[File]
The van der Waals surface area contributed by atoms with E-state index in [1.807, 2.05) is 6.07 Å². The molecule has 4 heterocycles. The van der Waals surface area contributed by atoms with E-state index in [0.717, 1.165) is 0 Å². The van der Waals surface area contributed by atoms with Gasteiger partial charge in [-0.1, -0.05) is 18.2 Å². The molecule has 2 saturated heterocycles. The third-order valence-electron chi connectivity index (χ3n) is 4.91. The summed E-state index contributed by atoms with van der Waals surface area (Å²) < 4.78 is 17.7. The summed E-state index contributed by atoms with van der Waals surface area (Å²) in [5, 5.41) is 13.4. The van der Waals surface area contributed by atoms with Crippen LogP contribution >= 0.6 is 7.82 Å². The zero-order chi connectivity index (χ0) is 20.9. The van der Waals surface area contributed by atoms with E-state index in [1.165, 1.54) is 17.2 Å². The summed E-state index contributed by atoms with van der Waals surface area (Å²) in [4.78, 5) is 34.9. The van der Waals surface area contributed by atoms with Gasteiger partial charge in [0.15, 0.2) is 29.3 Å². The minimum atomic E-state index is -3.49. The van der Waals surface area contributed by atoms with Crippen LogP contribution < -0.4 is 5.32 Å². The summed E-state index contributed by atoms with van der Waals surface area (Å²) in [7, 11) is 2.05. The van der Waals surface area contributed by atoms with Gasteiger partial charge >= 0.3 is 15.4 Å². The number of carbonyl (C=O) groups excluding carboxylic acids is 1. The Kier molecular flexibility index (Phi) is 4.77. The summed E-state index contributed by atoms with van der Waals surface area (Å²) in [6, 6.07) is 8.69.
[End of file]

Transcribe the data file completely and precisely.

The van der Waals surface area contributed by atoms with E-state index in [1.807, 2.05) is 6.07 Å². The molecule has 4 heterocycles. The van der Waals surface area contributed by atoms with E-state index in [0.717, 1.165) is 0 Å². The van der Waals surface area contributed by atoms with Gasteiger partial charge in [-0.1, -0.05) is 18.2 Å². The molecule has 2 saturated heterocycles. The third-order valence-electron chi connectivity index (χ3n) is 4.91. The summed E-state index contributed by atoms with van der Waals surface area (Å²) < 4.78 is 17.7. The summed E-state index contributed by atoms with van der Waals surface area (Å²) in [5, 5.41) is 13.4. The van der Waals surface area contributed by atoms with Crippen LogP contribution >= 0.6 is 7.82 Å². The zero-order chi connectivity index (χ0) is 20.9. The van der Waals surface area contributed by atoms with E-state index in [1.165, 1.54) is 17.2 Å². The summed E-state index contributed by atoms with van der Waals surface area (Å²) in [4.78, 5) is 34.9. The van der Waals surface area contributed by atoms with Gasteiger partial charge in [0.15, 0.2) is 29.3 Å². The minimum atomic E-state index is -3.49. The van der Waals surface area contributed by atoms with Crippen LogP contribution < -0.4 is 5.32 Å². The summed E-state index contributed by atoms with van der Waals surface area (Å²) in [7, 11) is 2.05. The van der Waals surface area contributed by atoms with Gasteiger partial charge >= 0.3 is 15.4 Å². The number of carbonyl (C=O) groups excluding carboxylic acids is 1. The Kier molecular flexibility index (Phi) is 4.77. The summed E-state index contributed by atoms with van der Waals surface area (Å²) in [6, 6.07) is 8.69.